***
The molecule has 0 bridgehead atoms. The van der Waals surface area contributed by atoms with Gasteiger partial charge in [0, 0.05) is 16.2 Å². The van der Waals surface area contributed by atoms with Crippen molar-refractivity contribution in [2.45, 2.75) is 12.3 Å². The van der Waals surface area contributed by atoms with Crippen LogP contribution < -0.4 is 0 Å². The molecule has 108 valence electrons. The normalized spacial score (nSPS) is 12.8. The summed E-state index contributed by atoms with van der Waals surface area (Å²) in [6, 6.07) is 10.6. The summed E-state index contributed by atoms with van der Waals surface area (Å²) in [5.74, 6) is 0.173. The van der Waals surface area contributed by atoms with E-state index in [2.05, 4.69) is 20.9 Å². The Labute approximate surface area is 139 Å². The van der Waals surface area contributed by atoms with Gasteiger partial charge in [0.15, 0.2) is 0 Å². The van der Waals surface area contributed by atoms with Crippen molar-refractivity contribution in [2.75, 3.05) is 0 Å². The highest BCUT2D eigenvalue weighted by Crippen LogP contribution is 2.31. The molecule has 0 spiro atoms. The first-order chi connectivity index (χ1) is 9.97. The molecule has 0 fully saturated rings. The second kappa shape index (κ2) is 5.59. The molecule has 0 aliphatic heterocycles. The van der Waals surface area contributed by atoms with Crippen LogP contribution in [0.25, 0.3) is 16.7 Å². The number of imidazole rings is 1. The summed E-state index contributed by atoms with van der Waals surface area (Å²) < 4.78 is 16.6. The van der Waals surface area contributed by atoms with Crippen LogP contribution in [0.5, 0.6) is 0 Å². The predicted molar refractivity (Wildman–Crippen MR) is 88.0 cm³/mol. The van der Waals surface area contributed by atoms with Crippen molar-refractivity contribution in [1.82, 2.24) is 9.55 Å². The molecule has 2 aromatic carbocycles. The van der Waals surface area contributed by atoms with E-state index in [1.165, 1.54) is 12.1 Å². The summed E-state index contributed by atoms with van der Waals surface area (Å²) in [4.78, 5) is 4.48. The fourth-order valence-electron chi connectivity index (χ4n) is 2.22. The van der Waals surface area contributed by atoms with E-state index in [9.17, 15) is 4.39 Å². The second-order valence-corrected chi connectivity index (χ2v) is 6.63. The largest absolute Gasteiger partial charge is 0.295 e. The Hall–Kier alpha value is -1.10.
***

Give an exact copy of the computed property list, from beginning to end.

The molecule has 0 bridgehead atoms. The van der Waals surface area contributed by atoms with Gasteiger partial charge in [0, 0.05) is 16.2 Å². The van der Waals surface area contributed by atoms with Crippen molar-refractivity contribution in [2.45, 2.75) is 12.3 Å². The van der Waals surface area contributed by atoms with Crippen LogP contribution < -0.4 is 0 Å². The molecule has 108 valence electrons. The normalized spacial score (nSPS) is 12.8. The summed E-state index contributed by atoms with van der Waals surface area (Å²) in [6, 6.07) is 10.6. The summed E-state index contributed by atoms with van der Waals surface area (Å²) in [5.74, 6) is 0.173. The van der Waals surface area contributed by atoms with E-state index in [2.05, 4.69) is 20.9 Å². The Labute approximate surface area is 139 Å². The van der Waals surface area contributed by atoms with Gasteiger partial charge in [0.15, 0.2) is 0 Å². The van der Waals surface area contributed by atoms with Crippen molar-refractivity contribution in [2.75, 3.05) is 0 Å². The highest BCUT2D eigenvalue weighted by Crippen LogP contribution is 2.31. The molecule has 0 spiro atoms. The first-order chi connectivity index (χ1) is 9.97. The molecule has 0 fully saturated rings. The second kappa shape index (κ2) is 5.59. The molecule has 0 aliphatic heterocycles. The van der Waals surface area contributed by atoms with Crippen LogP contribution in [0.25, 0.3) is 16.7 Å². The number of imidazole rings is 1. The summed E-state index contributed by atoms with van der Waals surface area (Å²) < 4.78 is 16.6. The van der Waals surface area contributed by atoms with Crippen LogP contribution in [0.5, 0.6) is 0 Å². The predicted molar refractivity (Wildman–Crippen MR) is 88.0 cm³/mol. The van der Waals surface area contributed by atoms with Crippen molar-refractivity contribution in [1.82, 2.24) is 9.55 Å². The molecule has 2 aromatic carbocycles. The van der Waals surface area contributed by atoms with E-state index in [1.165, 1.54) is 12.1 Å². The summed E-state index contributed by atoms with van der Waals surface area (Å²) in [4.78, 5) is 4.48. The fourth-order valence-electron chi connectivity index (χ4n) is 2.22. The van der Waals surface area contributed by atoms with E-state index in [9.17, 15) is 4.39 Å². The second-order valence-corrected chi connectivity index (χ2v) is 6.63. The largest absolute Gasteiger partial charge is 0.295 e. The Hall–Kier alpha value is -1.10.